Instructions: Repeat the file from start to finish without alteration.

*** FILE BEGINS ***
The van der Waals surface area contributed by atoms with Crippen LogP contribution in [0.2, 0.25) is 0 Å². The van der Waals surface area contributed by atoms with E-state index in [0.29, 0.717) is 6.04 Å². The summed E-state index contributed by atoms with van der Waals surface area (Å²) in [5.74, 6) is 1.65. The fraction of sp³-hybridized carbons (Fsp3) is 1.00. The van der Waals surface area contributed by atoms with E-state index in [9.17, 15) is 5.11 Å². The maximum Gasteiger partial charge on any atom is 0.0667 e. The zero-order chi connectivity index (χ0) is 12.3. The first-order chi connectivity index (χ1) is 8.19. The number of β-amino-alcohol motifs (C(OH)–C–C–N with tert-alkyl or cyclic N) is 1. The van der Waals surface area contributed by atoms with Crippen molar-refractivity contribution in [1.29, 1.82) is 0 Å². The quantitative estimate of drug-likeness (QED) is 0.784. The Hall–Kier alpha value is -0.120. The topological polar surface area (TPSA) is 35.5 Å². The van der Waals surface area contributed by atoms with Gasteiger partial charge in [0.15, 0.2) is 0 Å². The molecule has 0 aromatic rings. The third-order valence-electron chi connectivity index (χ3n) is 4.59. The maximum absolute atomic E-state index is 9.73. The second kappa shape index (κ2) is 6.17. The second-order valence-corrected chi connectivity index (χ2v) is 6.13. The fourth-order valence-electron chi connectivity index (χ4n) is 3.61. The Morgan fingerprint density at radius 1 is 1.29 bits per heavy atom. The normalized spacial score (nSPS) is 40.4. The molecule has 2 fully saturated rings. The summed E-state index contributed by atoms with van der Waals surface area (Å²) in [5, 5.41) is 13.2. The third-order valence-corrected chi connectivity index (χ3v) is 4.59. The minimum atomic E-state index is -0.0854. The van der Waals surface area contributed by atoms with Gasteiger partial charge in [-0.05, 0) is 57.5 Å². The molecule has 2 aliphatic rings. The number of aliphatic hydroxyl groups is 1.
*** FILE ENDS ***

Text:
The van der Waals surface area contributed by atoms with Crippen LogP contribution in [0.2, 0.25) is 0 Å². The van der Waals surface area contributed by atoms with E-state index in [0.29, 0.717) is 6.04 Å². The summed E-state index contributed by atoms with van der Waals surface area (Å²) in [5.74, 6) is 1.65. The fraction of sp³-hybridized carbons (Fsp3) is 1.00. The van der Waals surface area contributed by atoms with E-state index in [9.17, 15) is 5.11 Å². The maximum Gasteiger partial charge on any atom is 0.0667 e. The zero-order chi connectivity index (χ0) is 12.3. The first-order chi connectivity index (χ1) is 8.19. The number of β-amino-alcohol motifs (C(OH)–C–C–N with tert-alkyl or cyclic N) is 1. The van der Waals surface area contributed by atoms with Crippen molar-refractivity contribution in [1.29, 1.82) is 0 Å². The quantitative estimate of drug-likeness (QED) is 0.784. The Hall–Kier alpha value is -0.120. The topological polar surface area (TPSA) is 35.5 Å². The van der Waals surface area contributed by atoms with Gasteiger partial charge in [0.15, 0.2) is 0 Å². The molecule has 0 aromatic rings. The third-order valence-electron chi connectivity index (χ3n) is 4.59. The maximum absolute atomic E-state index is 9.73. The second kappa shape index (κ2) is 6.17. The second-order valence-corrected chi connectivity index (χ2v) is 6.13. The fourth-order valence-electron chi connectivity index (χ4n) is 3.61. The Morgan fingerprint density at radius 1 is 1.29 bits per heavy atom. The normalized spacial score (nSPS) is 40.4. The molecule has 2 fully saturated rings. The summed E-state index contributed by atoms with van der Waals surface area (Å²) in [5, 5.41) is 13.2. The third-order valence-corrected chi connectivity index (χ3v) is 4.59. The minimum atomic E-state index is -0.0854. The van der Waals surface area contributed by atoms with Gasteiger partial charge in [-0.05, 0) is 57.5 Å². The molecule has 2 aliphatic rings. The number of aliphatic hydroxyl groups is 1.